|-d||The operation applies to the default ACL of a directory instead of the access ACL. An error is generated if a default ACL cannot be associated with file. This option is not valid for NFSv4 ACLs.|
|-h||If the target of the operation is a symbolic link, return the ACL from the symbolic link itself rather than following the link.|
|-i||For NFSv4 ACLs, append numerical ID at the end of each entry containing user or group name. Ignored for POSIX.1e ACLs.|
|-n||Display user and group IDs numerically rather than converting to a user or group name. Ignored for POSIX.1e ACLs.|
|-q||Do not write commented information about file name and ownership. This is useful when dealing with filenames with unprintable characters.|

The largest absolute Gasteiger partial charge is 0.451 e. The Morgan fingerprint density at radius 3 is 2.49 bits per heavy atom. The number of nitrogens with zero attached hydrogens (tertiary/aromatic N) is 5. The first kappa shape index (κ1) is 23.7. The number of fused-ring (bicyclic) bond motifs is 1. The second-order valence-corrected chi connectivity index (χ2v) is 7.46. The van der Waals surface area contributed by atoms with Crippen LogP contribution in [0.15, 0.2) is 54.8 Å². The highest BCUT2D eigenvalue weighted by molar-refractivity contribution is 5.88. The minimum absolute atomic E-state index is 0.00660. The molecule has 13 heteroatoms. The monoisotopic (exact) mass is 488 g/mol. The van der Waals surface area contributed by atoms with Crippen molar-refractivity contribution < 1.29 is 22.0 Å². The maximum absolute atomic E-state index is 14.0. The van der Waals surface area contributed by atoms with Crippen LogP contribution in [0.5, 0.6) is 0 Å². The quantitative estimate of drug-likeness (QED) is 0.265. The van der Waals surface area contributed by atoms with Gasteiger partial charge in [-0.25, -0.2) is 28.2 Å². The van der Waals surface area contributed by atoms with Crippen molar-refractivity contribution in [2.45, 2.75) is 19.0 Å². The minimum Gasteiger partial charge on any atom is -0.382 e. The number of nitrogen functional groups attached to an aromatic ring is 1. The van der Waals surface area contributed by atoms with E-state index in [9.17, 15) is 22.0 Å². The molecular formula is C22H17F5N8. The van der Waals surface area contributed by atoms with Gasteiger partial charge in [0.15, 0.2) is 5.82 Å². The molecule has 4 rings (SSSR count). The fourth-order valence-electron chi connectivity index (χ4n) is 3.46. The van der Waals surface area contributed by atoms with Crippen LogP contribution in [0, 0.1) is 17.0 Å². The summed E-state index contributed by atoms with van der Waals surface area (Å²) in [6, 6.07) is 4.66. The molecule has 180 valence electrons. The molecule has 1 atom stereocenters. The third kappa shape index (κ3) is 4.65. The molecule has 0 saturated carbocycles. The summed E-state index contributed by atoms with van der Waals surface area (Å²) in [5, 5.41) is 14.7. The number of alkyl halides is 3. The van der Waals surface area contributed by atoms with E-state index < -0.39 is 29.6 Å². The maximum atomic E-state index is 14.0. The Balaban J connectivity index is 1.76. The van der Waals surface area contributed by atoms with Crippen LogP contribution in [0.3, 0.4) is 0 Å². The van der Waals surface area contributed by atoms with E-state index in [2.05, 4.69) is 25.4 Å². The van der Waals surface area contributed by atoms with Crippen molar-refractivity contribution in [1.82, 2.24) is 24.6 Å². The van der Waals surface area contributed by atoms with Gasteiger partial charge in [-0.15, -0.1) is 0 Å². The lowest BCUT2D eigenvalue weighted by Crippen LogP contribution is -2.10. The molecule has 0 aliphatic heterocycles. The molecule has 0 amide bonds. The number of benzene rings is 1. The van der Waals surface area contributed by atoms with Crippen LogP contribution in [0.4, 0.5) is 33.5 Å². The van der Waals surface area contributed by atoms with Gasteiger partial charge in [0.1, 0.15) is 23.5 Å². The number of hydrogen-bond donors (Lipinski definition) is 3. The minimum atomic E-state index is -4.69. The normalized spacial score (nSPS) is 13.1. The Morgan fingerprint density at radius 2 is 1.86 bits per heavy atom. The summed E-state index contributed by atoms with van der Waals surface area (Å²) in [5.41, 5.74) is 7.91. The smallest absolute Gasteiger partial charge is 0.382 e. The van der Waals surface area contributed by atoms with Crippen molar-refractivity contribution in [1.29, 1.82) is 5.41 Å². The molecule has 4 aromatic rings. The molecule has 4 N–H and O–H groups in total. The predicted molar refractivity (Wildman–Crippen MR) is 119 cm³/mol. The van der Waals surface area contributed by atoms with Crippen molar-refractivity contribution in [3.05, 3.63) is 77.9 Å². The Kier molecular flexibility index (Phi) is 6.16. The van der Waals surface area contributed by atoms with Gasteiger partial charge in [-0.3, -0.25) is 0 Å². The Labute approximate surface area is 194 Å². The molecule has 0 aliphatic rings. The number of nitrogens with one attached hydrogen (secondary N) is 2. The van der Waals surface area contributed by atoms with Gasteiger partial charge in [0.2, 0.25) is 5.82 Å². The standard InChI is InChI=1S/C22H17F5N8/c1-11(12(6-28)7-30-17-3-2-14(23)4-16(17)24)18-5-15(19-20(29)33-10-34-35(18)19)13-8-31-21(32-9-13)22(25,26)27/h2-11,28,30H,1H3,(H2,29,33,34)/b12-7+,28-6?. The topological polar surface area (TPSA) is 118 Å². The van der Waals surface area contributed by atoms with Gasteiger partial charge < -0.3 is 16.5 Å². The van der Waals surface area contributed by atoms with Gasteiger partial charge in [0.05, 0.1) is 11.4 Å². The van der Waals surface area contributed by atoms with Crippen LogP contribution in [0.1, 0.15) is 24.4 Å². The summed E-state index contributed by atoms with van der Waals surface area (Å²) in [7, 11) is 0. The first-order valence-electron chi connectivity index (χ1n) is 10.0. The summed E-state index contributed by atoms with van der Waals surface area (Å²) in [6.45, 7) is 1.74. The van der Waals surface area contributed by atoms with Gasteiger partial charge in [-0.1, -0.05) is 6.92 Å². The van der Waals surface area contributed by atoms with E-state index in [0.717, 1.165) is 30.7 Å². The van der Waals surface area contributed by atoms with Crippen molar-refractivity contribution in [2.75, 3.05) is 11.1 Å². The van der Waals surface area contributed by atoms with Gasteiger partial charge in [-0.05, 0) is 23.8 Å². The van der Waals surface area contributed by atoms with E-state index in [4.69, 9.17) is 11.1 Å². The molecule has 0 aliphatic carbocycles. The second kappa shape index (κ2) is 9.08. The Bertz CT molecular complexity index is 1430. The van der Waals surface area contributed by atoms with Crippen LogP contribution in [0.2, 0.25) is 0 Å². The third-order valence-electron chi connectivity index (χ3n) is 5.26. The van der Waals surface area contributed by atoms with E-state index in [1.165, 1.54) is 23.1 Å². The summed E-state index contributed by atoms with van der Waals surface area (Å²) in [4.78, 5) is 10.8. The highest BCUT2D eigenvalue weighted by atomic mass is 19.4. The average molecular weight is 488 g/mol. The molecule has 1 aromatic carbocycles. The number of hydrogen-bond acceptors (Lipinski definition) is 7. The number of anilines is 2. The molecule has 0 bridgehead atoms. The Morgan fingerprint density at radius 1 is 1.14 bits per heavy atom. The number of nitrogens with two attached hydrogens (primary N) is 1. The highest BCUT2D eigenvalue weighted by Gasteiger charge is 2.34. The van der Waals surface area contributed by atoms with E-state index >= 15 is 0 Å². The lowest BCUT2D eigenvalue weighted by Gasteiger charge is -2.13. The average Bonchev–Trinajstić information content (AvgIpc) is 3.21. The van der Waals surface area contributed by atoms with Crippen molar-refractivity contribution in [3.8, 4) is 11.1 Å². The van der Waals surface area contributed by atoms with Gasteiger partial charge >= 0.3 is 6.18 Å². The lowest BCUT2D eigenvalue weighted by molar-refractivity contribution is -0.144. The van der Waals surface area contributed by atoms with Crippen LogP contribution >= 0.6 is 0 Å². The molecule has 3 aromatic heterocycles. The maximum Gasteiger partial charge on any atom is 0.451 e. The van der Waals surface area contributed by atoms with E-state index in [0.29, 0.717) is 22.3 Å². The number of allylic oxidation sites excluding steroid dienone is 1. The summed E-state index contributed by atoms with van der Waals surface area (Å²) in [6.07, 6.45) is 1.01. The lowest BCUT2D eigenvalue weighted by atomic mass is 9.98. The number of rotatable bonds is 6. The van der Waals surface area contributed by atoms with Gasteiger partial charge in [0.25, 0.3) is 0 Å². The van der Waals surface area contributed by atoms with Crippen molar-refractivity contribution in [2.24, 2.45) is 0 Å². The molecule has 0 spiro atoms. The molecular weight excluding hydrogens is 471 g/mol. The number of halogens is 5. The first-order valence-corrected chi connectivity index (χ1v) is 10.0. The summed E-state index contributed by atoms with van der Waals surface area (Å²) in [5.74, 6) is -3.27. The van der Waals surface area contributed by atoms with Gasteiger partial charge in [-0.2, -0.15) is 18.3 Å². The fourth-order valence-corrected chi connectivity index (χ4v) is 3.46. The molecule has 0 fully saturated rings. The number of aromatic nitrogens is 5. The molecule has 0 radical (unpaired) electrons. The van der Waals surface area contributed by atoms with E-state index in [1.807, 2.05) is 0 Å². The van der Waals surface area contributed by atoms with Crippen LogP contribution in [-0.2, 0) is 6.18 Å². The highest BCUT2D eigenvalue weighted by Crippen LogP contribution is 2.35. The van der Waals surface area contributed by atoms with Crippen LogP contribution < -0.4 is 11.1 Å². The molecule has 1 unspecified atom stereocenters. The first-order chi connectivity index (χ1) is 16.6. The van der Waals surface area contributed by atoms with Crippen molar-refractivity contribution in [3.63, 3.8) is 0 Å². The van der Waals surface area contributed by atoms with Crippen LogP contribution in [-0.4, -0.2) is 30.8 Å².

|-v||For NFSv4 ACLs, display access mask and flags in a verbose form. Ignored for POSIX.1e ACLs.|
The following operand is available:
|file||A pathname of a file whose ACL shall be retrieved. If file is not specified, or a file is specified as , then getfacl reads a list of pathnames, each terminated by one newline character, from the standard input.|
For an explanation of the ACL syntax, see the setfacl(1) manual page.
Retrieve ACL for the directory /.
getfacl -d /
Retrieve the default ACL for the directory /, if any.
setfacl(1), acl(3), getextattr(8), setextattr(8), acl(9), extattr(9)
The getfacl utility is expected to be IEEE Std 1003.2c compliant.
Extended Attribute and Access Control List support was developed as part of the TrustedBSD Project and introduced in
.Fx 5.0 .
.An Robert N M Watson